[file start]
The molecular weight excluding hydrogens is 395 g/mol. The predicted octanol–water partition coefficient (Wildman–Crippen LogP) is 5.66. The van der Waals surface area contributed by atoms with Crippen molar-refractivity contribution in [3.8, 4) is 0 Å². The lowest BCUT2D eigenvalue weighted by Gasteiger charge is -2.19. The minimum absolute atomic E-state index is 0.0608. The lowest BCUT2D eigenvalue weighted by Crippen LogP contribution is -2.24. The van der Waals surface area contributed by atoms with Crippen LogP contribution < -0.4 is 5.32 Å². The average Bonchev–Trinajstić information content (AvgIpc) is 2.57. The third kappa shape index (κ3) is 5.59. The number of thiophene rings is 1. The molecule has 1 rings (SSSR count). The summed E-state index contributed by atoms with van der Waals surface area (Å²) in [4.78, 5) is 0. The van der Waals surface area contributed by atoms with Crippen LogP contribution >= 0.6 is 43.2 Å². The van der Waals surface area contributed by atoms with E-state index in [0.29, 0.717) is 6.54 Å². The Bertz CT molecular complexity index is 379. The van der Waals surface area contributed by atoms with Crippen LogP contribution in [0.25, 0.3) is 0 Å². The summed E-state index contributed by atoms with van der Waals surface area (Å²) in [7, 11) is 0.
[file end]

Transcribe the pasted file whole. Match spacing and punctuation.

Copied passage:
The molecular weight excluding hydrogens is 395 g/mol. The predicted octanol–water partition coefficient (Wildman–Crippen LogP) is 5.66. The van der Waals surface area contributed by atoms with Crippen molar-refractivity contribution in [3.8, 4) is 0 Å². The lowest BCUT2D eigenvalue weighted by Gasteiger charge is -2.19. The minimum absolute atomic E-state index is 0.0608. The lowest BCUT2D eigenvalue weighted by Crippen LogP contribution is -2.24. The van der Waals surface area contributed by atoms with Crippen LogP contribution < -0.4 is 5.32 Å². The average Bonchev–Trinajstić information content (AvgIpc) is 2.57. The third kappa shape index (κ3) is 5.59. The number of thiophene rings is 1. The molecule has 1 rings (SSSR count). The summed E-state index contributed by atoms with van der Waals surface area (Å²) in [4.78, 5) is 0. The van der Waals surface area contributed by atoms with Crippen LogP contribution >= 0.6 is 43.2 Å². The van der Waals surface area contributed by atoms with E-state index in [0.29, 0.717) is 6.54 Å². The Bertz CT molecular complexity index is 379. The van der Waals surface area contributed by atoms with Crippen LogP contribution in [0.25, 0.3) is 0 Å². The summed E-state index contributed by atoms with van der Waals surface area (Å²) in [7, 11) is 0.